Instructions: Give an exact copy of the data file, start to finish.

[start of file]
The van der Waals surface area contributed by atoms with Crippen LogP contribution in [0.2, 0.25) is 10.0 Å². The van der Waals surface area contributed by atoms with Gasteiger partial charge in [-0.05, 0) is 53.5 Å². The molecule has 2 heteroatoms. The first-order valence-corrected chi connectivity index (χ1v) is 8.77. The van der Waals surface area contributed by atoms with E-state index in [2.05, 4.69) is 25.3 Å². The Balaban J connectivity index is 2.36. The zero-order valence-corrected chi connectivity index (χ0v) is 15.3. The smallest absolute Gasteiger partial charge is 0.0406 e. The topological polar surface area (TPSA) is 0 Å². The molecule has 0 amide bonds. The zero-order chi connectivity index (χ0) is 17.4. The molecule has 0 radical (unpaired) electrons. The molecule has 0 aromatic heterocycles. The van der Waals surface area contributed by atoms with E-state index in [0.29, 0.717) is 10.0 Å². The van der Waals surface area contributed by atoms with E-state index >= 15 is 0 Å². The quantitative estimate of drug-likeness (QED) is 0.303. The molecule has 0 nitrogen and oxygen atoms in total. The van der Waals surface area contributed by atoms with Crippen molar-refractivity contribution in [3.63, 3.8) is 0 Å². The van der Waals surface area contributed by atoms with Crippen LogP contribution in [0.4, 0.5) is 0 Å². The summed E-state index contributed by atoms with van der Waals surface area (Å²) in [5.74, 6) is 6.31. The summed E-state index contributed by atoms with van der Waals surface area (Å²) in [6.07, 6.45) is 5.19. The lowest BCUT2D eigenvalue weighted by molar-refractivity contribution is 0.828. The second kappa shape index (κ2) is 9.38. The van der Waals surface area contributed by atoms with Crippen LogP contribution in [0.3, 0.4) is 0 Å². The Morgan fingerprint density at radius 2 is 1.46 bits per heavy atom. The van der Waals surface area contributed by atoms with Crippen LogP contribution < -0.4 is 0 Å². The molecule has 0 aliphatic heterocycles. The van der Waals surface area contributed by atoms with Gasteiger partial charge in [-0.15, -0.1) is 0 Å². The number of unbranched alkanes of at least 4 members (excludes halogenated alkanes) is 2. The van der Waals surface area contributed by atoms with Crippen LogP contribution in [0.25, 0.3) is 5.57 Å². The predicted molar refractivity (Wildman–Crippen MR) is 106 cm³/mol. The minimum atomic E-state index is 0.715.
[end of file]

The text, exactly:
The van der Waals surface area contributed by atoms with Crippen LogP contribution in [0.2, 0.25) is 10.0 Å². The van der Waals surface area contributed by atoms with Gasteiger partial charge in [-0.05, 0) is 53.5 Å². The molecule has 2 heteroatoms. The first-order valence-corrected chi connectivity index (χ1v) is 8.77. The van der Waals surface area contributed by atoms with E-state index in [2.05, 4.69) is 25.3 Å². The Balaban J connectivity index is 2.36. The zero-order valence-corrected chi connectivity index (χ0v) is 15.3. The smallest absolute Gasteiger partial charge is 0.0406 e. The topological polar surface area (TPSA) is 0 Å². The molecule has 0 amide bonds. The zero-order chi connectivity index (χ0) is 17.4. The molecule has 0 radical (unpaired) electrons. The molecule has 0 aromatic heterocycles. The van der Waals surface area contributed by atoms with E-state index in [0.29, 0.717) is 10.0 Å². The van der Waals surface area contributed by atoms with E-state index >= 15 is 0 Å². The quantitative estimate of drug-likeness (QED) is 0.303. The molecule has 0 nitrogen and oxygen atoms in total. The van der Waals surface area contributed by atoms with Crippen molar-refractivity contribution in [3.63, 3.8) is 0 Å². The van der Waals surface area contributed by atoms with Crippen LogP contribution in [0.4, 0.5) is 0 Å². The summed E-state index contributed by atoms with van der Waals surface area (Å²) in [5.74, 6) is 6.31. The summed E-state index contributed by atoms with van der Waals surface area (Å²) in [6.07, 6.45) is 5.19. The lowest BCUT2D eigenvalue weighted by molar-refractivity contribution is 0.828. The second kappa shape index (κ2) is 9.38. The van der Waals surface area contributed by atoms with Crippen LogP contribution in [0.3, 0.4) is 0 Å². The Morgan fingerprint density at radius 2 is 1.46 bits per heavy atom. The van der Waals surface area contributed by atoms with Crippen LogP contribution < -0.4 is 0 Å². The molecule has 0 aliphatic heterocycles. The van der Waals surface area contributed by atoms with Gasteiger partial charge in [-0.15, -0.1) is 0 Å². The number of unbranched alkanes of at least 4 members (excludes halogenated alkanes) is 2. The van der Waals surface area contributed by atoms with Crippen LogP contribution in [0.25, 0.3) is 5.57 Å². The predicted molar refractivity (Wildman–Crippen MR) is 106 cm³/mol. The minimum atomic E-state index is 0.715.